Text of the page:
Time for reform — global issues
  • opinion Written by Andrew Firmin (London)
  • interpress service

Today’s conflicts around the world have resulted in untold atrocities and suffering targeting civilians and civil society, not only in Gaza, but also in Sudan, Ukraine and, sadly, many other places. 1 in 6 people People are currently exposed to conflict. International rules ensure that atrocities do not occur, and when atrocities occur, the international community works to stop the bloodshed and bring those responsible to justice. But states have repeatedly ignored the rules.

Latest Civil society status reportfrom the global civil society alliance CIVICUS, highlights how international institutions are wavering as national policies advance. hypocritical decision Anything that undermines the rules-based international order. Belligerents brazenly ignore long-established doctrines of international human rights and humanitarian law. Because they expect to get away with it. Civil society has plans for global governance reform, but it has no seat at the table.

Powers including Russia and the United States have shown selective respect for rules, harshly criticizing enemies while defending allies. This is clear from the number of countries rushing to defend Ukraine but hesitant to criticize Israel. At the most despicable level, some states exhibit racism because they show concern for the human rights of white people but not the human rights of people of color.

The Security Council moved incredibly slowly, hampered by veto powers from powerful states, and despite the urgency of the situation, resolutions were watered down by a lengthy process. Countries that want to end conflicts participate in other forums, such as the United Nations General Assembly and the Human Rights Council, but these do not have the same influence as the Security Council.

Human rights should be one of the responsibilities of the United Nations. three pillars, alongside peace and security and sustainable development. But they have a very bad relationship.The pillars of human rights can be obtained by 4.3 percent of the regular budget of the United Nations. Problems with funding were evident in January, when the UN office was in Geneva. shutdown A liquidity crisis has temporarily made it impossible to cover heating costs in the midst of a human rights emergency. It was reported that approximately 50 UN member states have not paid their 2023 contributions in full or in part.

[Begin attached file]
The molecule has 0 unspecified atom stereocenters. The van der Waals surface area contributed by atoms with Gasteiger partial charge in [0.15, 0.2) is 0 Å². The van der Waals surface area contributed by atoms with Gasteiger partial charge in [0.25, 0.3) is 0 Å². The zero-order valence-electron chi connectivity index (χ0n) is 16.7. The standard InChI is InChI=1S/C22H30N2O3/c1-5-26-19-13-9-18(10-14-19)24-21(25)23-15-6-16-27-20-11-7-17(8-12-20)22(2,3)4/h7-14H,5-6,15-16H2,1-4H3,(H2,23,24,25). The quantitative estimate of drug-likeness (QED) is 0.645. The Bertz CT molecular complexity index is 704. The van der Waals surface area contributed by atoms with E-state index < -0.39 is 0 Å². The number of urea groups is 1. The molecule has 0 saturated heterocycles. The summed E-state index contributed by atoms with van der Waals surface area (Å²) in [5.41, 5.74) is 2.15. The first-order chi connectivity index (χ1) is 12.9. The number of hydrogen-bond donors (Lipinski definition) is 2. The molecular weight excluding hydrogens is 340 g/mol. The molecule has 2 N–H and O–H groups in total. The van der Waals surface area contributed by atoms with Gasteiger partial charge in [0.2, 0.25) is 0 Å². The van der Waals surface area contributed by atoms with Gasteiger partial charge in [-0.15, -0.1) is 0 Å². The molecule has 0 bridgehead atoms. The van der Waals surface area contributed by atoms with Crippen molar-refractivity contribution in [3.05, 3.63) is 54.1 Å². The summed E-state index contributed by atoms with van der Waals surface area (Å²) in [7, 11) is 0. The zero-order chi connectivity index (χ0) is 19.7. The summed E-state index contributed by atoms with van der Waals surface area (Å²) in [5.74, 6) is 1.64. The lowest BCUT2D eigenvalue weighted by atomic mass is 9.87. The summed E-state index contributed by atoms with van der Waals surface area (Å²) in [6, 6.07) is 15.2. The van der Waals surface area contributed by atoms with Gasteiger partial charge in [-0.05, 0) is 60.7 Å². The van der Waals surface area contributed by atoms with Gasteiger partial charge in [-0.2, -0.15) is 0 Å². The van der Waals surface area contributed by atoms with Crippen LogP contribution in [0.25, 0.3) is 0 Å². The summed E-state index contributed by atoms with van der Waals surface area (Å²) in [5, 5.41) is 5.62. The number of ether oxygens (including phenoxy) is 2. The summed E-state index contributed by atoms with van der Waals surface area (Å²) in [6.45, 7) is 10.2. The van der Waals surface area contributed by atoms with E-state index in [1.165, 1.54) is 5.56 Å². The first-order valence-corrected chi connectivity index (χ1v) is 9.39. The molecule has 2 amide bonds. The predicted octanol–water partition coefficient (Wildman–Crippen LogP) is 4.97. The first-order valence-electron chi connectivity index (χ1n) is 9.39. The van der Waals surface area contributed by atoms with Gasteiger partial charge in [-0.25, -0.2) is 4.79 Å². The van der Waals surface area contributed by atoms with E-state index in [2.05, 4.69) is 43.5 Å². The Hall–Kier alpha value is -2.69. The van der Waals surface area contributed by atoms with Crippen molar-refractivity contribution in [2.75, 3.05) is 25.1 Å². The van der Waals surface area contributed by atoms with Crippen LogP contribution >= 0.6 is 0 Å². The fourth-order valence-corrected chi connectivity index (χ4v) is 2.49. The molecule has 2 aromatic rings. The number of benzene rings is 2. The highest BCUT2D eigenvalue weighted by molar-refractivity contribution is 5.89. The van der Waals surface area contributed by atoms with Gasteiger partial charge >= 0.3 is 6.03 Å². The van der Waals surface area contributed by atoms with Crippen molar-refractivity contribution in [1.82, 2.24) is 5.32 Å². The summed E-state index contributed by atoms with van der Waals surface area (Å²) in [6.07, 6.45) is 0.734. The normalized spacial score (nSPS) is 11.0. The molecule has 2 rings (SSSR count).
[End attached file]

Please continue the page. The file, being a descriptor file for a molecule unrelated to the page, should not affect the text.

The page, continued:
Some countries have withdrawn from UN human rights investigations. uganda and Venezuela Advocating for the closure of the country’s human rights institutions, Sudanese The military ousts the United Nations mission tasked with restoring democracy. ethiopia He successfully lobbied for the abolition of the commission, which scrutinizes many human rights violations committed during conflicts.

At the same time, oppressive states are retaliating against activists who participate in UN human rights processes.Latest report A report on retaliation against people who cooperate with the United Nations documents that last year, 40 states punished people who used the United Nations to protect human rights. Amazingly, 14 of them were members of the Human Rights Council, almost 30% of the members of the Human Rights Council. This is a shameful statement that points to a broader problem of lack of respect for human rights by many countries working in the United Nations.